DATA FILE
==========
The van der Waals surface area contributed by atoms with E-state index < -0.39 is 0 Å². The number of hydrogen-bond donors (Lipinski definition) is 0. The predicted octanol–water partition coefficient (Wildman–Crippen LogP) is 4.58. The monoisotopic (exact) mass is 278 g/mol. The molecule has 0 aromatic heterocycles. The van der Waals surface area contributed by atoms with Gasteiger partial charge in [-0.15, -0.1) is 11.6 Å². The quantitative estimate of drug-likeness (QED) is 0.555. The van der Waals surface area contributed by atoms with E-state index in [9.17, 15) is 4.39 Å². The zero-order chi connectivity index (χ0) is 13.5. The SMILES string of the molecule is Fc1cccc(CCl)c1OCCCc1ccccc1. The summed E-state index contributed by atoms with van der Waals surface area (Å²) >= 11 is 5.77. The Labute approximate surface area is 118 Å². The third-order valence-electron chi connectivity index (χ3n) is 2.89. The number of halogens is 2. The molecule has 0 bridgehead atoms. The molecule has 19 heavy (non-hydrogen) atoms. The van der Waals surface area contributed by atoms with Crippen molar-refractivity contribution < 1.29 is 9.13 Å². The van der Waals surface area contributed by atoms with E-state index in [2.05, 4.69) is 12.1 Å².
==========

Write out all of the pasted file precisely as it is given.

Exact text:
The van der Waals surface area contributed by atoms with E-state index < -0.39 is 0 Å². The number of hydrogen-bond donors (Lipinski definition) is 0. The predicted octanol–water partition coefficient (Wildman–Crippen LogP) is 4.58. The monoisotopic (exact) mass is 278 g/mol. The molecule has 0 aromatic heterocycles. The van der Waals surface area contributed by atoms with Gasteiger partial charge in [-0.15, -0.1) is 11.6 Å². The quantitative estimate of drug-likeness (QED) is 0.555. The van der Waals surface area contributed by atoms with E-state index in [9.17, 15) is 4.39 Å². The zero-order chi connectivity index (χ0) is 13.5. The SMILES string of the molecule is Fc1cccc(CCl)c1OCCCc1ccccc1. The summed E-state index contributed by atoms with van der Waals surface area (Å²) >= 11 is 5.77. The Labute approximate surface area is 118 Å². The third-order valence-electron chi connectivity index (χ3n) is 2.89. The number of halogens is 2. The molecule has 0 bridgehead atoms. The molecule has 19 heavy (non-hydrogen) atoms. The van der Waals surface area contributed by atoms with Crippen molar-refractivity contribution < 1.29 is 9.13 Å². The van der Waals surface area contributed by atoms with E-state index in [2.05, 4.69) is 12.1 Å².